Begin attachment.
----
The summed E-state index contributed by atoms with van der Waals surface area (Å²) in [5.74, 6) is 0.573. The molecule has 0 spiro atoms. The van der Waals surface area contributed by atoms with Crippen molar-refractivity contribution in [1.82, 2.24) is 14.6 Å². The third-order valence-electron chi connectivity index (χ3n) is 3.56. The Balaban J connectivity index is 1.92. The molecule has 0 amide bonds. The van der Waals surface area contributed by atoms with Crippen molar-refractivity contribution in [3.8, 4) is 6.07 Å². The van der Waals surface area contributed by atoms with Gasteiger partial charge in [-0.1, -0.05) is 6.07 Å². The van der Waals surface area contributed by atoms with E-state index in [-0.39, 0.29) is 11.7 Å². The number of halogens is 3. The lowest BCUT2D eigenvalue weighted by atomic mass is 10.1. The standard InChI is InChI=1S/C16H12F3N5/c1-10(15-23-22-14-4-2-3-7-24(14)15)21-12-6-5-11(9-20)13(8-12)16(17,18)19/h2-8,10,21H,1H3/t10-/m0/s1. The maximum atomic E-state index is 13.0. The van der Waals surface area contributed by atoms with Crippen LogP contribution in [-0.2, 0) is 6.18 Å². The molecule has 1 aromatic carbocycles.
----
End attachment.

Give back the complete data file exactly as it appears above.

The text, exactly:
The summed E-state index contributed by atoms with van der Waals surface area (Å²) in [5.74, 6) is 0.573. The molecule has 0 spiro atoms. The van der Waals surface area contributed by atoms with Crippen molar-refractivity contribution in [1.82, 2.24) is 14.6 Å². The third-order valence-electron chi connectivity index (χ3n) is 3.56. The Balaban J connectivity index is 1.92. The molecule has 0 amide bonds. The van der Waals surface area contributed by atoms with Crippen molar-refractivity contribution in [3.8, 4) is 6.07 Å². The van der Waals surface area contributed by atoms with Gasteiger partial charge in [-0.1, -0.05) is 6.07 Å². The van der Waals surface area contributed by atoms with E-state index in [-0.39, 0.29) is 11.7 Å². The number of halogens is 3. The lowest BCUT2D eigenvalue weighted by atomic mass is 10.1. The standard InChI is InChI=1S/C16H12F3N5/c1-10(15-23-22-14-4-2-3-7-24(14)15)21-12-6-5-11(9-20)13(8-12)16(17,18)19/h2-8,10,21H,1H3/t10-/m0/s1. The maximum atomic E-state index is 13.0. The van der Waals surface area contributed by atoms with Crippen LogP contribution in [-0.2, 0) is 6.18 Å². The molecule has 1 aromatic carbocycles.